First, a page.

Such speeds tend to produce bright meteors, which leave long-lasting streaks or trains in their wake.

Also, as Leo is beginning to climb the eastern sky near and before midnight, there is a fair chance of perhaps catching sight of some Earth-grazing meteors. Earthgrazers are long, bright shooting stars that streak overhead from near to even just below the horizon.

Earthgrazers are so distinctive because they follow a path nearly parallel to our atmosphere. The late-night hours of Nov. 18 will hold the most promise of seeing an earthgrazer as the Earth approaches both the Filament and the dust trail from the year 1533.

Most Leonids are caused by bits of stuff no larger than a sand grain. A few larger objects, perhaps as big as a pea or marble, sometimes create dramatic fireballs. These are so bright they can cast shadows, and their colorful trails often linger for several seconds.

COUNT THOSE METEORSMaking a meteor count can enhance your enjoyment of a shower. And it is relatively simple. Just lie down on a long lounge chair or snuggle up in a warm sleeping bag. Using a pencil and watch, note on a clipboard whenever you see a meteor. Keep your eyes moving around and don’t stare too long at any one place.

Not all shooting stars will necessarily be Leonids. Other bits of space debris can race across the sky at any angle. Leonids can race out in any direction, but they are identifiably by tracing them back to a point of origin.

A Leonid is one whose path, if traced backward, intersects a point called the shower’s radiant. That spot is inside the curve of stars that marks the “blade” of the Sickle of Leo.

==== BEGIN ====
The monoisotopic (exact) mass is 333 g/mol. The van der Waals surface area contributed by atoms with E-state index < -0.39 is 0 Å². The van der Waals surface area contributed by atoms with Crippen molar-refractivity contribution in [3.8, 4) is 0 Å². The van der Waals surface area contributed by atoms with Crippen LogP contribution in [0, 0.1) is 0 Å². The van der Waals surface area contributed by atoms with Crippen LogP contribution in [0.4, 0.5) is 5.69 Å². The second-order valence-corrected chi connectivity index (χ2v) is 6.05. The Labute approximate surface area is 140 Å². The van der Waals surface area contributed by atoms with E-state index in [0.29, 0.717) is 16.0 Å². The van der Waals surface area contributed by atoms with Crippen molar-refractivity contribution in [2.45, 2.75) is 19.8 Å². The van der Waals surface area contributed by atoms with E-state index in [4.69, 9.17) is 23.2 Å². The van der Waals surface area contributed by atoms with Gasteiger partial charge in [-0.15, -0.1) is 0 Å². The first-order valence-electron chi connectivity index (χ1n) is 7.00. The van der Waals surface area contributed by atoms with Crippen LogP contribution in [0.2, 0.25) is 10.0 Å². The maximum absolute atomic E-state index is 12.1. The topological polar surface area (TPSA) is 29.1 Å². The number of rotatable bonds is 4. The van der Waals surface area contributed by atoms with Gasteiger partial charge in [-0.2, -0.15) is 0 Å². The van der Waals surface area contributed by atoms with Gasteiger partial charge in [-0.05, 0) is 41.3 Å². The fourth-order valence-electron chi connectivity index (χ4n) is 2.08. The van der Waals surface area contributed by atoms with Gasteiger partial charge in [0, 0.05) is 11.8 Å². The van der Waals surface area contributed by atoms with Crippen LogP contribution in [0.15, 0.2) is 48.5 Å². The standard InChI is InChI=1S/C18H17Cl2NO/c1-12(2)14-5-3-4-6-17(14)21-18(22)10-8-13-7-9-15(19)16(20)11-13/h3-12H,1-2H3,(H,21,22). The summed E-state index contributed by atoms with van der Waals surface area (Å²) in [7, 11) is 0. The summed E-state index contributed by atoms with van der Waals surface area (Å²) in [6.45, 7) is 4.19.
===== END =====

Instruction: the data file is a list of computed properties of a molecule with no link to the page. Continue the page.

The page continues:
The Sickle begins rising out of the east-northeast sky after about 11 p.m. local standard time and is poised high in the south as dawn begins to break. That is why Leonid watching is generally best between midnight and dawn.

Write an “L” every time you see a Leonid.

Other “sporadic” meteors traveling in random directions may be seen about once every 5 or 10 minutes. These can be noted on your clipboard with the letter “S.”

SEMI-PRO COUNTING TIPSMeteor counts by amateur astronomers are the primary means used for keeping track of shooting star history.

To be meaningful to groups that specialize in meteor observing (such as the American Meteor Society, the International Meteor Organization, or the North American Meteor Network), your meteor count should conform to standard observing methods, which include:

Noting your sky transparency (the limiting magnitude of the faintest star visible to the naked eye to at least the nearest half-magnitude). Do so again if there is any change, such as if the sky becomes hazier or, conversely clearer and darker.

Mark the times in your notes for each hour or half-hour, as well as the starting and ending times and any periods when you might have stepped indoors to warm up or were simply looking away. Do not lump all the Leonids you have seen from a long session into one undifferentiated total. For example, don’t say: “I observed 80 Leonids during a two hour and 20 minute time frame.”

If two or more people are observing together, each should keep an independent count as if he or she were alone. As difficult as it may seem, try not to be unduly influenced by somebody who catches sight of a brilliant meteor in his or her section of the sky and screams: “Holy Mackerel! Did you see that fireball?”

More information about counting meteors and submitting your results is available from the web sites of the organizations listed above.

The 2003 Leonids will not match up to the performances of recent years. Yet compared to the two best annual displays (the December Geminids and August Perseids), this year’s Leonids could be categorized as “very good.” In fact, with bright moonlight hampering both the Geminids and Perseids this year, the Leonids could turn out to be this year’s best overall meteor shower.